by Deana Zosky and Steven Bliss
Broad-based community participation is fundamental to Renew Lehigh Valley’s work. The organization seeks to draw on a range of perspectives in determining our overall direction and in developing our policy agenda.
This collaborative leadership approach can be traced to RenewLV’s launch. The impetus for RenewLV came from the publication in 2003 of a landmark study from the Brookings Institution, which showed the challenges faced by older core communities across Pennsylvania. In short, the Brookings report showed that Pennsylvania was growing in ways that were unsustainable, from an environmental, economic, and cultural standpoint. Regions across the Commonwealth were struggling to contain sprawl and, more generally, to take proactive, long-term approaches to growth. This meant that the Lehigh Valley and other regions were developing in ways that sapped investment from older core communities and destroyed precious open space.
RenewLV was created as an effort to address these challenges here in the Lehigh Valley. RenewLV operates on two core premises. First, that the future vitality of the Lehigh Valley is deeply tied to our traditional urban core—the cities of Allentown, Bethlehem, and Easton. And second, that regional thinking can lead to more sustainable, more strategic decisions in areas such as land-use and development, infrastructure (transportation, water), and public services and investment.
So how does community participation and decision-making play into this? Regional thinking is a means to an end. That is, it is a framework for fostering an economically and environmentally sustainable Lehigh Valley. But for a vision for regional growth to be meaningful and obtainable, it must be shaped by a diversity of voices.
Such a vision should reflect an ongoing regional dialogue as to where development should occur, what kinds of places we want to protect and preserve, and what kinds of communities we desire. Research shows that when community members are engaged in regional and local planning discussions, they tend to stand up for walkable, mixed-used communities, balanced transportation options, and open-space preservation.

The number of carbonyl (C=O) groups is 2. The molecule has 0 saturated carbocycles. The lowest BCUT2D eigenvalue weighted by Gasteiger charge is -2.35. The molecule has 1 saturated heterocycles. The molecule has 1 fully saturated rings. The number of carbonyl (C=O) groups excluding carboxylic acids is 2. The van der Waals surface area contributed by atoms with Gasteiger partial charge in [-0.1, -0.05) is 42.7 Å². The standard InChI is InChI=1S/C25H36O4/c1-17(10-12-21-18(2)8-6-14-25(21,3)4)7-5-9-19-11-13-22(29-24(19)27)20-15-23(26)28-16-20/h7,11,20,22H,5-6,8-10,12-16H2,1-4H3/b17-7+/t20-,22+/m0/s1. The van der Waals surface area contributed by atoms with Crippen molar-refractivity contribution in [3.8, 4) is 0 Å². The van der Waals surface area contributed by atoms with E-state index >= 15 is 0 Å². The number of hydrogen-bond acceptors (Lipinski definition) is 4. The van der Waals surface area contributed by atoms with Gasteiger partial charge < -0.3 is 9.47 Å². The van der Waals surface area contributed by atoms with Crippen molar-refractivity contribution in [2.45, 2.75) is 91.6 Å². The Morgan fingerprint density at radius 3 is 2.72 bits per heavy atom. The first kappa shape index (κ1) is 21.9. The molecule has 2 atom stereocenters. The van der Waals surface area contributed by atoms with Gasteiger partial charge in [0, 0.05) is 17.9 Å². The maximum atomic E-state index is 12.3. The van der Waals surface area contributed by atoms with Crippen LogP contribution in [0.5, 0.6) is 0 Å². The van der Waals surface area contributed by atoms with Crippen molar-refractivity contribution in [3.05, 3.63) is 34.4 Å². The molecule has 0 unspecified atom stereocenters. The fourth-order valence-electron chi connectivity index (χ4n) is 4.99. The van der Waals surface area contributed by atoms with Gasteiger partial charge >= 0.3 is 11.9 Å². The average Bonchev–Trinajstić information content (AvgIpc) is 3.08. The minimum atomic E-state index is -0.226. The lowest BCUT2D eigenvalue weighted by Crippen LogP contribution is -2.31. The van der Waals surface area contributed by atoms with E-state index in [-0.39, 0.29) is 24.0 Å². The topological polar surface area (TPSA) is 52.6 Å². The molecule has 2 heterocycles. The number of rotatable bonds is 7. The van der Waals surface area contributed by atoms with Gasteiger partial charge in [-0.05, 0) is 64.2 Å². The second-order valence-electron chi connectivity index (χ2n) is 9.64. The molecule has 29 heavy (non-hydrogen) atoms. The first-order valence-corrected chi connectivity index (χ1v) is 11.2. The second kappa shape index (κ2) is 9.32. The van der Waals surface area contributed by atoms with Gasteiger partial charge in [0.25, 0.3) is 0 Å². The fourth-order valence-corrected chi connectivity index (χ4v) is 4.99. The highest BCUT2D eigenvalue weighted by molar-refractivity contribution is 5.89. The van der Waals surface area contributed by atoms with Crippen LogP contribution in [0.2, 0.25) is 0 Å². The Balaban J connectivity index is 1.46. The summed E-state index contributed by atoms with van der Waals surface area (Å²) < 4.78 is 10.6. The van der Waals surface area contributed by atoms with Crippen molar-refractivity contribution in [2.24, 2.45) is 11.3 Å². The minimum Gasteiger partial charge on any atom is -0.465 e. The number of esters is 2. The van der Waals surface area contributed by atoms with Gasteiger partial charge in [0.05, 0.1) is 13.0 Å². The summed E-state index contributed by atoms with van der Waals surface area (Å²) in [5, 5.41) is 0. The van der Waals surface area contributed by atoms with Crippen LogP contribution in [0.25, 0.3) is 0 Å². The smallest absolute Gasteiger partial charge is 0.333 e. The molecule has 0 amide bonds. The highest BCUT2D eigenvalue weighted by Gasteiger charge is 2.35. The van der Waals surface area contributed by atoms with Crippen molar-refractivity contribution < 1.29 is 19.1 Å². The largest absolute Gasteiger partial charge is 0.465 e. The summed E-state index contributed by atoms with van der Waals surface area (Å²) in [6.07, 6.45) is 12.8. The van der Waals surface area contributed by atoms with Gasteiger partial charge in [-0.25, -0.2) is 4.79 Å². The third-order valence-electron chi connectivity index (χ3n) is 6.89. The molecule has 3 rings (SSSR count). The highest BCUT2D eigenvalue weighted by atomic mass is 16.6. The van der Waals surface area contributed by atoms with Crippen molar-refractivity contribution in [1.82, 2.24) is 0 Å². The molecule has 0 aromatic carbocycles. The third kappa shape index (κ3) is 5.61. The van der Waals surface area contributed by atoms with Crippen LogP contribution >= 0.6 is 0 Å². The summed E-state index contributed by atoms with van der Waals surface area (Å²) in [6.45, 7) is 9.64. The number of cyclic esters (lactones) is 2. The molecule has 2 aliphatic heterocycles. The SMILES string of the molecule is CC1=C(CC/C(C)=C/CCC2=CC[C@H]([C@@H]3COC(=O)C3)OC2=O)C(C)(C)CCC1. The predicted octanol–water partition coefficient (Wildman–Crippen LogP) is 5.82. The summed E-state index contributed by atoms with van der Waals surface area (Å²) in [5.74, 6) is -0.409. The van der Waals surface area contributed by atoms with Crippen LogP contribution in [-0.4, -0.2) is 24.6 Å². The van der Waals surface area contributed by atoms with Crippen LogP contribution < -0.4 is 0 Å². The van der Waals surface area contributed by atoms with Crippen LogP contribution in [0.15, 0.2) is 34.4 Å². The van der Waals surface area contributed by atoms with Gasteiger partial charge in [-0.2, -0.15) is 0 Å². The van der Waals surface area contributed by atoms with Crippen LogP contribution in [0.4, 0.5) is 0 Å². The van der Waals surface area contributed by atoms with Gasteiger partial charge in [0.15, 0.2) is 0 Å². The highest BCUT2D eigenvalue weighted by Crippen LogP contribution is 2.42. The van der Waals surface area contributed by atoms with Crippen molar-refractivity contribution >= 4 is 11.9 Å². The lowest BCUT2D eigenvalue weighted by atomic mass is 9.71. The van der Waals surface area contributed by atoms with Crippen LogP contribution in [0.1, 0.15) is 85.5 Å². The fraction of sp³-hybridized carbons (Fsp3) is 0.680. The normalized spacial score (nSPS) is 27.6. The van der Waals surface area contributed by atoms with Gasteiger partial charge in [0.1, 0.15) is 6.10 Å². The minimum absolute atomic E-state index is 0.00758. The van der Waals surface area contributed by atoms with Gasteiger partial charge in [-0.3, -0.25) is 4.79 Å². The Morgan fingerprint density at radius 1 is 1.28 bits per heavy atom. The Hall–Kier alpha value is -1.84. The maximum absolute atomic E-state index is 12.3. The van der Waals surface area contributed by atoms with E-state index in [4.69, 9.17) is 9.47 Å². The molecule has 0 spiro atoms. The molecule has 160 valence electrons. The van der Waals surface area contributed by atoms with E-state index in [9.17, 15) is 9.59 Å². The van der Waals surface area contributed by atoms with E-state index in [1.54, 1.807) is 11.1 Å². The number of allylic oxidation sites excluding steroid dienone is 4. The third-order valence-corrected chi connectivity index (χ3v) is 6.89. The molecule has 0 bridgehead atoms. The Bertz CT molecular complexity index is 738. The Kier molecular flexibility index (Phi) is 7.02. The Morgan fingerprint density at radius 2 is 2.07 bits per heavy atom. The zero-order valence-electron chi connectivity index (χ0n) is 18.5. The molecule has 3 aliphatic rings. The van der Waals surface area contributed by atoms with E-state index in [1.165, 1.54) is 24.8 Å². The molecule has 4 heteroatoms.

RenewLV has sought to catalyze a regional smart growth movement through a collaborative leadership model. Strategic direction for RenewLV is set by a 50-member Leadership Council with representatives from government, education, community organizations, business, environmental advocacy, philanthropy, and transportation and land-use planning.
As RenewLV and our partners (including the Alliance for Sustainable Communities) move forward, it will be important to facilitate ongoing community involvement on smart growth and sustainability. RenewLV has launched a brown-bag series that aims to promote a discussion on issues related to urban revitalization and smart growth. The response to this series has been very strong. Also, RenewLV has been exploring new ways of using online tools—such as email, Twitter, Facebook, and our group blog—to engage an ever larger group of community members in shaping and advancing our work.
Ultimately, success in sustainability and smart growth advocacy depends on a continued emphasis on community outreach and community decision-making. All residents of the Lehigh Valley have a stake in the future of our cities and in the shape of development in our region.
Deana is Co-Chair and Steven is Executive Director of Renew Lehigh Valley.
(Essays express the ideas of the individual authors and do not necessarily represent the views of the Alliance.)
(Published in the 2010 edition of Sustainable Lehigh Valley)